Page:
Connelly sponsors legislation aiming to close the gender wage gap
In an attempt to narrow the gender wage gap in the work force, State Senator Michael Connelly (R-Naperville) announces his plan to refile Senate Bill 1039, which would make it illegal for employers to ask their employees or job applicants about their previous wage or salary history.
Employers asking for salary history is a major factor that contributes to women continuing to make less than men in the work place while performing the same job.
“A person’s salary should solely be based on merit. This bill aims to end the cycle of wage discrimination for female employees as they move from job to job, while also incentivizing the marketplace to analyze its practices and remediate any wage disparities,” said Sen. Connelly. “My legislation incentivizes what we are now seeing with Citigroup, which just announced that they will be boosting job compensation for women and minorities in an effort to close pay gaps. I am once again taking legislative action to encourage more companies to follow in their footsteps. To be sure, Citigroup joins Apple, Amazon, Adobe, Nike, Costco and many other major corporations that are making equal pay and pay transparency a part of corporate policy.”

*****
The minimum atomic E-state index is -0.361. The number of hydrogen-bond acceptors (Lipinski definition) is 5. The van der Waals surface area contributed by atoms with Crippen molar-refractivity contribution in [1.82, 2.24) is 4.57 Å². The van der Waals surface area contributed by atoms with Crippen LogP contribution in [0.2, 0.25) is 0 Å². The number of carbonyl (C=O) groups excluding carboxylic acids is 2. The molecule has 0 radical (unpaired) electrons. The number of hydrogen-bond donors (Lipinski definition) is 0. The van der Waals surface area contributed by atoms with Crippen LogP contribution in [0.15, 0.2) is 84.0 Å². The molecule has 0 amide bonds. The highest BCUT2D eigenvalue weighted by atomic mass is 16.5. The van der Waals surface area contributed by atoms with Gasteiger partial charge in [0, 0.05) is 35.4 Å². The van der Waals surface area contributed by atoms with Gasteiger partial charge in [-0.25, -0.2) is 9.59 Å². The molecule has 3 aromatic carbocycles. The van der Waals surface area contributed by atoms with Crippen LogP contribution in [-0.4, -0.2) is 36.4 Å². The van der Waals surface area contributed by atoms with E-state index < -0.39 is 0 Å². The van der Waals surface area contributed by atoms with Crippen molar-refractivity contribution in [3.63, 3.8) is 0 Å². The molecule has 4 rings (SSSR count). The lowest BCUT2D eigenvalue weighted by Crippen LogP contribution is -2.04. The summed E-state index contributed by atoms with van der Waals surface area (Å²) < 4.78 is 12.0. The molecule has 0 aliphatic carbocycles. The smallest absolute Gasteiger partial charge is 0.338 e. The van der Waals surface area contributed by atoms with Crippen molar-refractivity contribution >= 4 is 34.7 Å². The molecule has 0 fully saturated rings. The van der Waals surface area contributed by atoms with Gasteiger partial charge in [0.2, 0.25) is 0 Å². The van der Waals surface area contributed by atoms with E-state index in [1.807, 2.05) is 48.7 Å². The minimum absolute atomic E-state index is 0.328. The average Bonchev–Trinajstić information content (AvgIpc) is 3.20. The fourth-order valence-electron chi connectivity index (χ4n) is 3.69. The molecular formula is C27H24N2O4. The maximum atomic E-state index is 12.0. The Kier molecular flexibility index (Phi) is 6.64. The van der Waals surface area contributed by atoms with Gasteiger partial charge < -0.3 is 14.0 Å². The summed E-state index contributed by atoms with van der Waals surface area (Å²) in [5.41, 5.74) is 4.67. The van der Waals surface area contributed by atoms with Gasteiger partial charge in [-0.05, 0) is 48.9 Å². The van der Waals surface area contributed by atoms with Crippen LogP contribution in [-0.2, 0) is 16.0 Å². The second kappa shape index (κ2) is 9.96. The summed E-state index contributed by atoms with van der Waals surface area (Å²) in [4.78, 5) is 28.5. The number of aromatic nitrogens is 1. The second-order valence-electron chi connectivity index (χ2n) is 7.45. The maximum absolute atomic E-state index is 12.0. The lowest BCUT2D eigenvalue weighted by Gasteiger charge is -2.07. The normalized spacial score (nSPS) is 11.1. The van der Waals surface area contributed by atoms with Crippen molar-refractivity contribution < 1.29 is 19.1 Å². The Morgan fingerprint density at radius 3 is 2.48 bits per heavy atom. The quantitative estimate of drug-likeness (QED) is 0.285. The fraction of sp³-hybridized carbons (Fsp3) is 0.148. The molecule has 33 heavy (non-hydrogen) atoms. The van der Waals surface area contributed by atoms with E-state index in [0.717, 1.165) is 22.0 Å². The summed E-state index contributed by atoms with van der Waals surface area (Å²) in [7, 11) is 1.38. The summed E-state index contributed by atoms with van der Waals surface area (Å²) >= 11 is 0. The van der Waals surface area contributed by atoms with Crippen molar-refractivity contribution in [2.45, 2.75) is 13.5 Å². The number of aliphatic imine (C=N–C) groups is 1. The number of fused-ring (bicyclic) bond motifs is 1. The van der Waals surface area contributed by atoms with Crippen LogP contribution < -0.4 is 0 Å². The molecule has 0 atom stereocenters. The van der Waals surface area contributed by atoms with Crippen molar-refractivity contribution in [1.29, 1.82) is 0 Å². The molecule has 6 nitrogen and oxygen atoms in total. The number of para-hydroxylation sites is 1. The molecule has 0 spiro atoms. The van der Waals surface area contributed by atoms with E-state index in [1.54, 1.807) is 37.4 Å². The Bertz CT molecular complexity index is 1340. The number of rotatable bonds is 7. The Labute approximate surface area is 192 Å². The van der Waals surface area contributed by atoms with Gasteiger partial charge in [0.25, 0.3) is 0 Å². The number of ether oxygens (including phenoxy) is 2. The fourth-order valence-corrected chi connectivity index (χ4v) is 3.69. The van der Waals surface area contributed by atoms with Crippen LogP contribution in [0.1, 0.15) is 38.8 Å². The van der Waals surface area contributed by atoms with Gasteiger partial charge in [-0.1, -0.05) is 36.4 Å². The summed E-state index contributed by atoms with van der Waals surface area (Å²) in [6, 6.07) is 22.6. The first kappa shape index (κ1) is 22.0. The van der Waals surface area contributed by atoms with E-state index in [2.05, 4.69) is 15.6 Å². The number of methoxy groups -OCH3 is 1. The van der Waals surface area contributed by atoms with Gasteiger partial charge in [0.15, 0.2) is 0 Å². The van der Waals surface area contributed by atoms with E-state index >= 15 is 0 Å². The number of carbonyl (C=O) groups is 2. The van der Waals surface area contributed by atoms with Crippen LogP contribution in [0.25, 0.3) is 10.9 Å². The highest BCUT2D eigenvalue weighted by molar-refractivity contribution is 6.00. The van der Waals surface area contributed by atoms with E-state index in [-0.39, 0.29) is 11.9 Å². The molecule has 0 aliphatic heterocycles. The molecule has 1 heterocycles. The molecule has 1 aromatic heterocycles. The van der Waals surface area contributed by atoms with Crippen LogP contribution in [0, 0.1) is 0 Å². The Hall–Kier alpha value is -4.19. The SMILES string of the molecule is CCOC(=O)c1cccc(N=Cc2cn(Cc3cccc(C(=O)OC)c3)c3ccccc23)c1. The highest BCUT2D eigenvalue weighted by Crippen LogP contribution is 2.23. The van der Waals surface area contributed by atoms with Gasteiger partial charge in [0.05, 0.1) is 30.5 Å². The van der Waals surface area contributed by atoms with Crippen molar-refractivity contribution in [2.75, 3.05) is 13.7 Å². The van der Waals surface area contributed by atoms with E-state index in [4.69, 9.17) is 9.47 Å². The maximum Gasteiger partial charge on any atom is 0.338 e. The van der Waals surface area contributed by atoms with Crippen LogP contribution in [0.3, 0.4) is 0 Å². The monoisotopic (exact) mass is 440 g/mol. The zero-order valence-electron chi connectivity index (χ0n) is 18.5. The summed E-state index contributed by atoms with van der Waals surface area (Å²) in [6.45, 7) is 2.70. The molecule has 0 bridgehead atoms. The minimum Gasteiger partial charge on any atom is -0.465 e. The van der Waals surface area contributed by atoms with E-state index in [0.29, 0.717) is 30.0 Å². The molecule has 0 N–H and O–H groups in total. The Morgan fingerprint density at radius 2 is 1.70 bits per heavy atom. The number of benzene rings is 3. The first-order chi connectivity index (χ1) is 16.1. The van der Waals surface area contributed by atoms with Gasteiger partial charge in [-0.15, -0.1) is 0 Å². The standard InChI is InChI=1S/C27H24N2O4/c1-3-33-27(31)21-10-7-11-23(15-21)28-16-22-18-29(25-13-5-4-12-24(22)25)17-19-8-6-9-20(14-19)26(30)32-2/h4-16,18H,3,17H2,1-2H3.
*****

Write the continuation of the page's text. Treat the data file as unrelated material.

Sen. Connelly said the bill is identical to a law passed in Massachusetts in 2016. Not only does the bill make it illegal to inquire about salary history from a prospective employee or former employer, but it also seeks to promote the use of employer-driven self-evaluation plans so that individual employers can monitor their pay practices and seek to fix any wage disparity that’s not based on merit, seniority, production, or level of education.
“While my previous legislation, SB 1039, wasn’t given a hearing in the Senate Labor Committee last year, I am hopeful that by continuing to draw attention to this critical issue, my Senate Democrat colleagues will give SB 2333 a full hearing this spring,” said Sen. Connelly.